City Of Heroes
When multi-octave Helloween frontman Michael Kiske was unceremoniously ousted from the group following the release of the poorly-received Pink Bubbles Go Ape (1991) and Chameleon (1993), I found myself wondering what would become of the Hamburg, Germany-born vocalist. Would he join an established act in search of revitalization? (He was often rumored as a pre-Blaze Bayley replacement in Iron Maiden via German television) Would he embark on a solo career? However, following a three year hiatus and the release of several not-so-Metal solo endeavors and an involvement with a variety of projects (most notably the Adrian Smith/Kai Hansen-fueled debut Instant Clarity and the brief Modern Rock excursion SupaRed), it seemed as if Kiske had entirely abandoned his oft-influential Heavy Metal roots. Fortunately, with the release of City Of Heroes, the highly-anticipated sophomore release from Kiske/Somerville, the frontman is 'delivering the goods'.
On the brilliant City Of Heroes (2015), an expertly assembled twelve song collection of Melodic Hard Rock, each track, beginning with the relentlessly pummeling “City Of Heroes” and the pulsating call-to-arms “Rising Up”, immediately commands the rapt and undivided attention of all parties involved, myself most definitely included. Boldly intertwining Kiske's insatiable penchant for goosebump-inducing histrionics with the occasionally lilting Alto of the Flushing, Michigan-born Somerville (the long-dormant Power/Symphonic Metal titans Aina, HDK, Trillium), the group effortlessly lays a refreshingly metallic foundation without embracing the inanely cliché-ridden tactics typically employed by their few would-be brethren. Offering a meticulously-crafted variation of the lyrical and compositional styles that Kiske arguably helped found and shape, the ensuing audio excursions maintain the self-evident sense of intensity that defined his formative years.
Continuing with the maddeningly infectious, hook-laden “Breaking Neptune” and the emotionally-charged lament “Open Your Eyes”, the steadfast--to say the very least--combination of vocalists Michael Kiske and Amanda Somerville, guitarist Magnus Karlsson (Primal Fear), bassist Mat Sinner (Primal Fear, Sinner, Voodoo Circle) and drummer Veronika Lukesova (Alice Cooper, Joe Lynn Turner, Paul Rodgers) steamrolls ahead at what can only be described as a very well-rehearsed pace. Easily improving upon the woefully-underrated Kiske/Somerville (2010), the group wastes little--if any--time unleashing a multi-dimensional blend of soaring vocals, blistering fretwork and imaginatively punishing rhythms that deftly showcasing their already well-documented talents. Bridging the more than considerable distance between Kiske's prototypical history and the re-birth represented by the rise of the Unisonic era, the quasi 'Super Group' fires on all cylinders early and often.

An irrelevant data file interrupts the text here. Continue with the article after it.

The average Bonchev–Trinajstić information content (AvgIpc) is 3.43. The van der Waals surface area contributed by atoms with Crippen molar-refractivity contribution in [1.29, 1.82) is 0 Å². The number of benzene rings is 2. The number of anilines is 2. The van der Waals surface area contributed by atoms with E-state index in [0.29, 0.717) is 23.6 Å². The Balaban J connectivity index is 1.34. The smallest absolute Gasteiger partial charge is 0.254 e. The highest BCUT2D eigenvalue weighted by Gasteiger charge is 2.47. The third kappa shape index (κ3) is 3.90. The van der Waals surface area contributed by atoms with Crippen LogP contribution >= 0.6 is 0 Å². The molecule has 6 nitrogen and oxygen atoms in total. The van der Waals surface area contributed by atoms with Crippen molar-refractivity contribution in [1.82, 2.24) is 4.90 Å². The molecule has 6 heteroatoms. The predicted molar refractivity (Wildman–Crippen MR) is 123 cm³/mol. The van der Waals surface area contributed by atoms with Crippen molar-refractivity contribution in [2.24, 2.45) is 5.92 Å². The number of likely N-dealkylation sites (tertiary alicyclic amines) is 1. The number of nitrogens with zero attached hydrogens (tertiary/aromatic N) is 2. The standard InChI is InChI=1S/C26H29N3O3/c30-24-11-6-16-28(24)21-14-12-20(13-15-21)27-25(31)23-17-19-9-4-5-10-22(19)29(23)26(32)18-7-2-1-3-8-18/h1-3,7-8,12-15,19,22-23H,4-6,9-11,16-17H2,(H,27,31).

Co-Produced by Sinner--who also co-wrote the bulk of the material with Karlsson--and the acclaimed Jacob Hansen (Beyond Twilight, Invocator, Pyramaze), other standouts, including the sweeping, acoustic-tinged ballad “After The Night Is Over” and the shimmering, equally impressive closer “Right Now”, offer a veritable avalanche of further sonic evidence in support of their still-burgeoning reputation as a bona fide creative and commercial force not to be ignored. Easily Kiske's most memorable, and, as a result, thoroughly enjoyable post-Chameleon release, even if you still somehow find yourself less-than-enthralled with his continued non-Metal explorations (Kiske has release several solo excursions, most notably Kiske in 2006 and Past In Different Ways in 2008, that feature elements of AOR and Pop), one must, at the very least, sincerely admire his ability to expand his musical horizons without ignoring what had propelled him to the strains of international recognition.
But what ultimately separates the airtight albeit adrenaline-laden behemoth that is so often City Of Heroes from it's equally well-heeled, 'major' contemporaries? A veritable wealth of hooks, harmonies and, most notably, truly stunning melodies. While it's seemingly unlikely that the majority--if not all--of the decidedly ear-pleasing wares contained herein will ultimately leave 'old school' Helloween fans thoroughly satisfied (particularly those in search of a Keeper Of The Seven Keys and Keeper Of The Seven Keys II era fix), the end result(s) of their more than considerable efforts are, without a doubt, once again quite easily worthy of the highest of critical and commercial accolades. Needless to say, if you've once again found yourself in search of a refreshingly tuneful, or perhaps outright user-friendly, alternative to the painfully mindless Pop banalities of the mainstream, then this, my friends, might just be the high-octane cure-all for what ails you. Trust me, you will not be disappointed.
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